“Everybody loves Barbara”
by Anna Wendt
From the Hollywood Underdog Sept. 3, 2012, Labor Day Post
Ann-Margret, Shirley MacLaine, Lucille Ball, Bernadette Peters ... all sassy, warm, and talented redheads. They remind me of one of our own Las Vegas redheads, Barbara Grant.
I met Barbara about 12 years ago, at a viewing of a Minnesota Vikings football game. We are both Midwestern "transplants.” When I meet other former Minnesotans, we usually hit it off right away, as was the case with Barbara. She told me she had just done a "Miller Lite/Wayne Newton” commercial and was going to get more involved with the Nevada Screen Actors Guild.
Barbara is one of those people that whenever her name comes up in a group, it is immediately obvious she is well-liked and respected. However, Barbara is so friendly and enthusiastic that some people mistake this for phoniness. She's not ... she's just from the Midwest. It's called "Minnesota nice," and it’s genuine.
I had moved away from Las Vegas for a few years. When I returned, I found out she did exactly what she said that day years before. She is currently president of the SAG-AFTRA Nevada Local. She also chairs the Nevada Conservatory, which provides workshops and lectures by industry professionals. The Nevada Conservatory is a public service of the Nevada Local. You do not have to be a member of the union to join the conservatory.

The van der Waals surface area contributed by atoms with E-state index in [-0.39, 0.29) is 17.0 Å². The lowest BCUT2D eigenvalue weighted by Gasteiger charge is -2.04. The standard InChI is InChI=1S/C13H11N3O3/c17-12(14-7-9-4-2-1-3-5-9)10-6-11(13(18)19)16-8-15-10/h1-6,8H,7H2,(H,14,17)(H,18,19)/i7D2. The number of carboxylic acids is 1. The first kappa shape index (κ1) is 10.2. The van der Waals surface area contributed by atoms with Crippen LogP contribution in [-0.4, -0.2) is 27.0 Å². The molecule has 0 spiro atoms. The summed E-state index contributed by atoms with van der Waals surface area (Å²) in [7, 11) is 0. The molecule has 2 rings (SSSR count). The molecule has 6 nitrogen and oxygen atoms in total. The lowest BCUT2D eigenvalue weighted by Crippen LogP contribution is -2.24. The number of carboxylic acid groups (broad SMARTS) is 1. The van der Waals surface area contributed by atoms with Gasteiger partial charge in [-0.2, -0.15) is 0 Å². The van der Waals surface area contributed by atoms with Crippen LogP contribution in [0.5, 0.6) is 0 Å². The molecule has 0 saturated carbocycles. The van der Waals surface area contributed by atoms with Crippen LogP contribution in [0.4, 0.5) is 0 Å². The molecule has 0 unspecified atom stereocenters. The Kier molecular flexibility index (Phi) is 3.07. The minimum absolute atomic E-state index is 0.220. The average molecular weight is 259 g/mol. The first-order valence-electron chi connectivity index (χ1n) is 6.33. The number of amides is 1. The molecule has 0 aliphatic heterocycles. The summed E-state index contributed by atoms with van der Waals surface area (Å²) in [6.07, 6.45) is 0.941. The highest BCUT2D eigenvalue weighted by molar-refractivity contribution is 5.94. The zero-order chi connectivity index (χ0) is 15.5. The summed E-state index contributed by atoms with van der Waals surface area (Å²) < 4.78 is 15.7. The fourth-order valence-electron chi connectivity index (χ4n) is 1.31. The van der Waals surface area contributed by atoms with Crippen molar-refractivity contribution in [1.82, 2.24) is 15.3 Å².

Barbara told me her life can be split into two books. "Book One" was her Minnesota years, studying and then graduating from the University of Minnesota with a B.A. in Theater. She then raised a daughter and ran her own business, Arabian Fashions.
"My years in Minnesota were wonderful. I raised a daughter and had a business. It was a good life. However, when I arrived in Las Vegas, I got to know some interesting and wonderful people. I started working in the performing arts community here and I knew I'd truly found the next meaningful chapter of my life."
— Barbara Grant
Then came “Book Two,” when Barbara moved to Las Vegas with her former husband. The desert life and this city grew on her, and quickly.
Barbara is a talented actress and singer, (previously performing with the Nevada Opera Theater). She is also a costume designer, has been her whole life. A part of the Las Vegas Shakespeare Company since its inception, she was previously costumer designer for the company; she created elaborate, detailed and functional designs.
Barbara's life took a dramatic turn and almost ended a couple of years ago when she had a cardiac event that led to serious heart surgery and a long recovery.
"When I came home from the hospital, I could not get myself out of bed, eat or walk. I was utterly helpless. My daughter Lisa was there for me in many ways. Also, three of my friends, Karen, Jackie and Kitty, took turns staying with me for several months so I would have the around-the-clock care I needed to recover. These three women kept me alive, not only in body, but in spirit. I learned an important life lesson from this. If you let others help you, you are giving them a gift, allowing them to make a difference for someone they love." She added, “However, I knew I was getting better when I started to want my house back to myself!"